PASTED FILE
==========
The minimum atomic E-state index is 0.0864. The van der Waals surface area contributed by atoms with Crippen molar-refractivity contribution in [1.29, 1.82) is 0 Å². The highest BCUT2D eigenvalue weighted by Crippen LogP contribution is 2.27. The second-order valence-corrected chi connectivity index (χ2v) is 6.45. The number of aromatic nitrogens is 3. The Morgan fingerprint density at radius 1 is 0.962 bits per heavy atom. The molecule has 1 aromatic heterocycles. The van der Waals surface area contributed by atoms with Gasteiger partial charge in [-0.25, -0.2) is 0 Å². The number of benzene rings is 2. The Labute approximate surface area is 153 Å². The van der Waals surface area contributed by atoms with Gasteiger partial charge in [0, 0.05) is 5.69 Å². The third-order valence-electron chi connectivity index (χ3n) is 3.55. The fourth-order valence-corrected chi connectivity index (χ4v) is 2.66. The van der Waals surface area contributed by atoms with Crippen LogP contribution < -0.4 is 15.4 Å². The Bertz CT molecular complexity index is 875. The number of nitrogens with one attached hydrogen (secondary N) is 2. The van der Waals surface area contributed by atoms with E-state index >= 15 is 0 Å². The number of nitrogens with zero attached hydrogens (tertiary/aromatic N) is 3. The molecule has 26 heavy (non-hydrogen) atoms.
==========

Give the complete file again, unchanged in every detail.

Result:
The minimum atomic E-state index is 0.0864. The van der Waals surface area contributed by atoms with Crippen molar-refractivity contribution in [1.29, 1.82) is 0 Å². The highest BCUT2D eigenvalue weighted by Crippen LogP contribution is 2.27. The second-order valence-corrected chi connectivity index (χ2v) is 6.45. The number of aromatic nitrogens is 3. The Morgan fingerprint density at radius 1 is 0.962 bits per heavy atom. The molecule has 1 aromatic heterocycles. The van der Waals surface area contributed by atoms with Gasteiger partial charge in [-0.25, -0.2) is 0 Å². The number of benzene rings is 2. The Labute approximate surface area is 153 Å². The van der Waals surface area contributed by atoms with Gasteiger partial charge in [0, 0.05) is 5.69 Å². The third-order valence-electron chi connectivity index (χ3n) is 3.55. The fourth-order valence-corrected chi connectivity index (χ4v) is 2.66. The van der Waals surface area contributed by atoms with Crippen LogP contribution < -0.4 is 15.4 Å². The Bertz CT molecular complexity index is 875. The number of nitrogens with one attached hydrogen (secondary N) is 2. The van der Waals surface area contributed by atoms with E-state index >= 15 is 0 Å². The number of nitrogens with zero attached hydrogens (tertiary/aromatic N) is 3. The molecule has 26 heavy (non-hydrogen) atoms.